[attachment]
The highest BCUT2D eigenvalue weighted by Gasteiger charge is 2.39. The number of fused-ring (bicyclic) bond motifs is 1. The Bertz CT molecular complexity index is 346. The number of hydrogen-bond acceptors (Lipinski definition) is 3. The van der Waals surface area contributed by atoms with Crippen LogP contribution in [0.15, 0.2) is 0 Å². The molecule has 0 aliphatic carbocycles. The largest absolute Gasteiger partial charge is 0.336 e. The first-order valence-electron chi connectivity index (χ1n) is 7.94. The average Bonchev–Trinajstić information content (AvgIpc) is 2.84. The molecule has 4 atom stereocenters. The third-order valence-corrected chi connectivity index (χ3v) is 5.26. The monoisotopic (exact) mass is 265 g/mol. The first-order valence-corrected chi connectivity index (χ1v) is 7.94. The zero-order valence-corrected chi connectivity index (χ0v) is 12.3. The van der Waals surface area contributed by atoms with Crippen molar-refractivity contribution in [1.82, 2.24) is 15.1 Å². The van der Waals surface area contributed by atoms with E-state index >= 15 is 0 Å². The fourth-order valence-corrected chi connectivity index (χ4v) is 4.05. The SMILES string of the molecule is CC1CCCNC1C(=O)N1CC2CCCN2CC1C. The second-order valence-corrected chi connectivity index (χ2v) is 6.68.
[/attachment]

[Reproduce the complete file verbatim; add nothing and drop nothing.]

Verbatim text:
The highest BCUT2D eigenvalue weighted by Gasteiger charge is 2.39. The number of fused-ring (bicyclic) bond motifs is 1. The Bertz CT molecular complexity index is 346. The number of hydrogen-bond acceptors (Lipinski definition) is 3. The van der Waals surface area contributed by atoms with Crippen LogP contribution in [0.15, 0.2) is 0 Å². The molecule has 0 aliphatic carbocycles. The largest absolute Gasteiger partial charge is 0.336 e. The first-order valence-electron chi connectivity index (χ1n) is 7.94. The average Bonchev–Trinajstić information content (AvgIpc) is 2.84. The molecule has 4 atom stereocenters. The third-order valence-corrected chi connectivity index (χ3v) is 5.26. The monoisotopic (exact) mass is 265 g/mol. The first-order valence-corrected chi connectivity index (χ1v) is 7.94. The zero-order valence-corrected chi connectivity index (χ0v) is 12.3. The van der Waals surface area contributed by atoms with Crippen molar-refractivity contribution in [1.82, 2.24) is 15.1 Å². The van der Waals surface area contributed by atoms with E-state index >= 15 is 0 Å². The fourth-order valence-corrected chi connectivity index (χ4v) is 4.05. The SMILES string of the molecule is CC1CCCNC1C(=O)N1CC2CCCN2CC1C. The second-order valence-corrected chi connectivity index (χ2v) is 6.68.